Well, last week's post about boys and reading/literacy strategies brought some terrific comments from all over the place. The first thing I think I need to do, though, is write a bit of an explanation about boys' brains and how they work.
To begin, a couple quotes from comments made by mothers of sons:
"I've certainly seen the effect language arts methods and choices (or lack thereof) have had on boys... Some of the great male classic literature (i.e. Hemingway, Steinbeck) had much lower point values than much of the other modern fluff."
"...My son's most vociferous complaint about schooling... He wanted a more hands-on, experiential, independent journey through education. That doesn't mean craft projects..."
What these moms (and their boys) expressed has been the object of quite a bit of study about boys, learning, and the ways their brains work. Too bad we've come to a point where we understand the important characteristics of what it means to be a boy and be subjected to modern teaching practice, because there's not too much being done with this information.
A fundamental truth underlying the frustration that many boys (and, therefore, their parents) experience in modern educational practices has to do with the way the male brain has evolved over the course of human history to hard-wire a particular course for learning and thought processing.
So, first, the science "stuff:"
The way boys learned until the advent of sit-in-rows-and-behave-yourselves 20th-century "schooling" was by going out with their tribesmen, or journeymen in their trades, or fathers -- and doing the things, building structures, hunting for sustenance, and solving problems that were key to their societies' survival. This was how knowledge was imparted to young male learners, and it was the method of conveying the most important truths a boy's brain could absorb. It was a kinetic, hands-on, risk-taking, competitive, physical method of education in which failure had terrific consequences and the bases of self-esteem and self-knowledge found origins in passing the test successfully, as opposed to, say, an everyone-gets-an-award-and-nobody-will-fail reality. And the human male brain adapted to this pattern of learning over time. Male brains evolved differently than female brains. We know this through physiological evidence (the size of the Corpus Callosum relative to gender, for example), as well as scanning images that show us how boys and girls use different parts of the brain when experiencing the same stimuli.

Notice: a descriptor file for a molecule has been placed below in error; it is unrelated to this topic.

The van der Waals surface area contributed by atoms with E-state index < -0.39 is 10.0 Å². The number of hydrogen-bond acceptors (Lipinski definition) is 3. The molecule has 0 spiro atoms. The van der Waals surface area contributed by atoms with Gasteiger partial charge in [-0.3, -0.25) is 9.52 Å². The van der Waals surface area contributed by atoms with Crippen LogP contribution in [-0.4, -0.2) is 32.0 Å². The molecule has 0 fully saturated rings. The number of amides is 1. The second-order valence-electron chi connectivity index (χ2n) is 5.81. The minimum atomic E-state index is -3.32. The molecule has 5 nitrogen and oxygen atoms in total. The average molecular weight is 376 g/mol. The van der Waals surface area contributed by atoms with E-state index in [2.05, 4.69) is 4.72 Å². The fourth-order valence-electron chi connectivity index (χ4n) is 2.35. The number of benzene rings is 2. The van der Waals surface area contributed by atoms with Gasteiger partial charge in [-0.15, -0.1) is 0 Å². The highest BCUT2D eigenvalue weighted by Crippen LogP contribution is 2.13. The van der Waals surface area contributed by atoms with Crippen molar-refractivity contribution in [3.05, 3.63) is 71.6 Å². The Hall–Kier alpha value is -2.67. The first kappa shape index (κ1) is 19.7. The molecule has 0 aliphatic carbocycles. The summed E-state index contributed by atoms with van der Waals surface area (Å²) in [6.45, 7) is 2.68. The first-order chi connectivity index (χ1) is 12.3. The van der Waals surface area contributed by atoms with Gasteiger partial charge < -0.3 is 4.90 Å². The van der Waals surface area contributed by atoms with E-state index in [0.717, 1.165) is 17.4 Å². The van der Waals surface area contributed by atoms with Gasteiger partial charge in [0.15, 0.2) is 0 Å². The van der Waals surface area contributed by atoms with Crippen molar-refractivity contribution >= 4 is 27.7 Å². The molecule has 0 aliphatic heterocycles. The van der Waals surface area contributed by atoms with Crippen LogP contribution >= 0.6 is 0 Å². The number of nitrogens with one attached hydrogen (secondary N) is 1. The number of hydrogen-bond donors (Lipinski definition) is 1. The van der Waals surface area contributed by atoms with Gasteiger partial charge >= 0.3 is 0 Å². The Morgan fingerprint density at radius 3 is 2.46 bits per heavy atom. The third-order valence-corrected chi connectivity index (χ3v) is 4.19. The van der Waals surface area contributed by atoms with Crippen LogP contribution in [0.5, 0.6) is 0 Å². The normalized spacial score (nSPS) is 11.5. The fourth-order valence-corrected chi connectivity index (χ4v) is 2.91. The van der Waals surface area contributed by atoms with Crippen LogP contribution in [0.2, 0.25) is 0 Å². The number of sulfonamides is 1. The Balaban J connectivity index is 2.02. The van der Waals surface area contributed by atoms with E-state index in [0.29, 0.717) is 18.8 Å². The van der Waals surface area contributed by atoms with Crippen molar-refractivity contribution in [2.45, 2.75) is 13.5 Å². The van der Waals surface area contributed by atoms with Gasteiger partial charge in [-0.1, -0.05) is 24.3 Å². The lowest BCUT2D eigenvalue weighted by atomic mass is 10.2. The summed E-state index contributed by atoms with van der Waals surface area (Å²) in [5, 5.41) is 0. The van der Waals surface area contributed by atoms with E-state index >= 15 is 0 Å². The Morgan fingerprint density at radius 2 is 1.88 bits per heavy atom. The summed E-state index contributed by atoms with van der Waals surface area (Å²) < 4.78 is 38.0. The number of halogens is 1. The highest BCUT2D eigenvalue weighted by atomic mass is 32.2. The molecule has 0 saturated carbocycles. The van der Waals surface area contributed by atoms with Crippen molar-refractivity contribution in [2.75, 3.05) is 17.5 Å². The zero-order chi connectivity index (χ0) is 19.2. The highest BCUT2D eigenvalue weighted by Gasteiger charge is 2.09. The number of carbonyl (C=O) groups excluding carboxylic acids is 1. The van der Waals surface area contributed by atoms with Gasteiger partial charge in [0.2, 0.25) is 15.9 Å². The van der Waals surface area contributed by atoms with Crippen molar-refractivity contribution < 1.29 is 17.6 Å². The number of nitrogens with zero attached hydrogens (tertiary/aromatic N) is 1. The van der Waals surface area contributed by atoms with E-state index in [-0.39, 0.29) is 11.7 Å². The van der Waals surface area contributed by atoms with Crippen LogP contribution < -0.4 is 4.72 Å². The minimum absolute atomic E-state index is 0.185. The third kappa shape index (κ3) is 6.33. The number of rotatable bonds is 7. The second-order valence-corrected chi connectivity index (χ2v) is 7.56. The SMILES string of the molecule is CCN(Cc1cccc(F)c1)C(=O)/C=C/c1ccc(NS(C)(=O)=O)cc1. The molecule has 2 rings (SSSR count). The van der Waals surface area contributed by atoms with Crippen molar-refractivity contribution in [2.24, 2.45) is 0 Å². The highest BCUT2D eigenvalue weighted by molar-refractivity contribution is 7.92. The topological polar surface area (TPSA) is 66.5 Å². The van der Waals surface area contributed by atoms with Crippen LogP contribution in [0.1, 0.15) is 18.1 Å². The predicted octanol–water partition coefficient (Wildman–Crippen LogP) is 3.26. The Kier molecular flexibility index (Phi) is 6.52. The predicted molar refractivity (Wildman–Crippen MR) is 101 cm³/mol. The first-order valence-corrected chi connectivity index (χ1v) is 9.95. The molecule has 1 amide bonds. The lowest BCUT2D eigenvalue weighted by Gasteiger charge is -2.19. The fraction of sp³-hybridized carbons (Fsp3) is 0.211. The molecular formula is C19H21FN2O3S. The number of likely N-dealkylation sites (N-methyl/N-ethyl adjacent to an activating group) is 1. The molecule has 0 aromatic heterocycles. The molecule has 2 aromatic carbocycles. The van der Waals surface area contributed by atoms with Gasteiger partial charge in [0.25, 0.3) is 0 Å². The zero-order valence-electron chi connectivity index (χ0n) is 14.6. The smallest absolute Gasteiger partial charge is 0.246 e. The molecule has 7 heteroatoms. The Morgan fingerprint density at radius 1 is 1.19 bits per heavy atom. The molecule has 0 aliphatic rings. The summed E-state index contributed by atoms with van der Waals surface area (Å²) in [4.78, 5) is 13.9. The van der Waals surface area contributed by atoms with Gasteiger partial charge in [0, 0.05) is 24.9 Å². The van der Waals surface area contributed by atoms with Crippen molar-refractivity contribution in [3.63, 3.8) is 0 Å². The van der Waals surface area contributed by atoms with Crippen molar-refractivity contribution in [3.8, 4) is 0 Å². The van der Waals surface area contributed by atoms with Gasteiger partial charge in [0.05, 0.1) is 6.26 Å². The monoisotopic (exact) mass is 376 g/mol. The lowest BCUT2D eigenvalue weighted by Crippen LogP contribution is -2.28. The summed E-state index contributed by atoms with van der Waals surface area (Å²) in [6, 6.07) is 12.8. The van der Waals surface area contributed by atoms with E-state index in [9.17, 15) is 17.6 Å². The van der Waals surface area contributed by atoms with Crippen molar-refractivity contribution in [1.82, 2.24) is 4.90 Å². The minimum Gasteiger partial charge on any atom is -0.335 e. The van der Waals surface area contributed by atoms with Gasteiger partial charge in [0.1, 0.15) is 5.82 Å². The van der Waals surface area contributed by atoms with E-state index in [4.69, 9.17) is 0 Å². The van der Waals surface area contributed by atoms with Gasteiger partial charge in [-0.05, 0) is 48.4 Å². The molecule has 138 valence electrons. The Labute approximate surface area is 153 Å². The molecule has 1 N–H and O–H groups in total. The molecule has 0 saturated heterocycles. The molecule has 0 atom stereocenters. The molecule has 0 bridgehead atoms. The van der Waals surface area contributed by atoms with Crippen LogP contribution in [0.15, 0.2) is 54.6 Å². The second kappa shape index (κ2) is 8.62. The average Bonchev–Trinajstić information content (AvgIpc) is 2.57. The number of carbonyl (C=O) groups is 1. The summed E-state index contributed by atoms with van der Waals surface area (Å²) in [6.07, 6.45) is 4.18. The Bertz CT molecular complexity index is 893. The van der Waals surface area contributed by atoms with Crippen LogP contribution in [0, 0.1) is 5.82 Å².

So, boys' brains, in general, want to -- need to -- learn differently, but modern schools disregard this simple truth. And this becomes the basis for the frustration and agony that many boys feel. It's why boys in school are 8 times more likely than girls to be discipline problems, or to be diagnosed with our favorite disease of the past century: ADHD.
So... if you're with me so far, and what I've written above here makes even the slightest bit of sense to you (especially if, as I am, you are the parent of a boy), then we can begin to take a reasonable look at the kinds of things schools and learning communities can do to begin to address the different (NOT "special") needs of boys when it comes to learning, and enjoying, reading and literacy skills development -- WITHOUT having any negative impact on girls.
And that's exactly what I'll write about tomorrow.
Unless my ADHD carries me off into some blathering rant about something else.
The National League West comes to mind.